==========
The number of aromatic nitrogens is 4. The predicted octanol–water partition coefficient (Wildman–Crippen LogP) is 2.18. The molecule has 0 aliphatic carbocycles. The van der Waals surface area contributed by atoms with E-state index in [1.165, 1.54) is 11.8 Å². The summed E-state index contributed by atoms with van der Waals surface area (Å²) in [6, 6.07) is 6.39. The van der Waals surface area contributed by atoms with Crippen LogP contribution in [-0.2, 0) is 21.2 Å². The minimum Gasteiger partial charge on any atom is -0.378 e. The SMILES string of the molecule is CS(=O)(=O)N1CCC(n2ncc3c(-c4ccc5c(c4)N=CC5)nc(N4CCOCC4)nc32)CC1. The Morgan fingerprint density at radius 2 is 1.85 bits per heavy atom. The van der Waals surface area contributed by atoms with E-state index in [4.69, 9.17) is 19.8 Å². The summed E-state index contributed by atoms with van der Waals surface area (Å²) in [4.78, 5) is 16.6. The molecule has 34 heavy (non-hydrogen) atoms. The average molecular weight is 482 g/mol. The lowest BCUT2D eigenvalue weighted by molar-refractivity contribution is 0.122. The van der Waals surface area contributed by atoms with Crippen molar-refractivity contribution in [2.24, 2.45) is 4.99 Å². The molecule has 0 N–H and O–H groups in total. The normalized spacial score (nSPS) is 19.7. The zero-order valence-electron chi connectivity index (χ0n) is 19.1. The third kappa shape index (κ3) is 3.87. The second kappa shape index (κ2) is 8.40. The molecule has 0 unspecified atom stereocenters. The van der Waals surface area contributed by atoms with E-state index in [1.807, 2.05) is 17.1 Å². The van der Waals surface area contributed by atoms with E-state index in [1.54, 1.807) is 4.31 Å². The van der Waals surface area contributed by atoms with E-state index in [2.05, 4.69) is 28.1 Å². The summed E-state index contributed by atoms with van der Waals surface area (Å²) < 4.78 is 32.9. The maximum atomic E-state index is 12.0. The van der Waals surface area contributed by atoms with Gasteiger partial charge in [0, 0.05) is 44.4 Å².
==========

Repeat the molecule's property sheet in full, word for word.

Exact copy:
The number of aromatic nitrogens is 4. The predicted octanol–water partition coefficient (Wildman–Crippen LogP) is 2.18. The molecule has 0 aliphatic carbocycles. The van der Waals surface area contributed by atoms with E-state index in [1.165, 1.54) is 11.8 Å². The summed E-state index contributed by atoms with van der Waals surface area (Å²) in [6, 6.07) is 6.39. The van der Waals surface area contributed by atoms with Crippen LogP contribution in [-0.2, 0) is 21.2 Å². The minimum Gasteiger partial charge on any atom is -0.378 e. The SMILES string of the molecule is CS(=O)(=O)N1CCC(n2ncc3c(-c4ccc5c(c4)N=CC5)nc(N4CCOCC4)nc32)CC1. The Morgan fingerprint density at radius 2 is 1.85 bits per heavy atom. The van der Waals surface area contributed by atoms with E-state index in [4.69, 9.17) is 19.8 Å². The summed E-state index contributed by atoms with van der Waals surface area (Å²) in [4.78, 5) is 16.6. The molecule has 34 heavy (non-hydrogen) atoms. The average molecular weight is 482 g/mol. The lowest BCUT2D eigenvalue weighted by molar-refractivity contribution is 0.122. The van der Waals surface area contributed by atoms with Crippen molar-refractivity contribution in [2.24, 2.45) is 4.99 Å². The molecule has 0 N–H and O–H groups in total. The normalized spacial score (nSPS) is 19.7. The zero-order valence-electron chi connectivity index (χ0n) is 19.1. The third kappa shape index (κ3) is 3.87. The second kappa shape index (κ2) is 8.40. The molecule has 0 unspecified atom stereocenters. The van der Waals surface area contributed by atoms with E-state index in [1.807, 2.05) is 17.1 Å². The van der Waals surface area contributed by atoms with E-state index in [1.54, 1.807) is 4.31 Å². The van der Waals surface area contributed by atoms with E-state index in [2.05, 4.69) is 28.1 Å². The summed E-state index contributed by atoms with van der Waals surface area (Å²) < 4.78 is 32.9. The maximum atomic E-state index is 12.0. The van der Waals surface area contributed by atoms with Gasteiger partial charge in [0, 0.05) is 44.4 Å².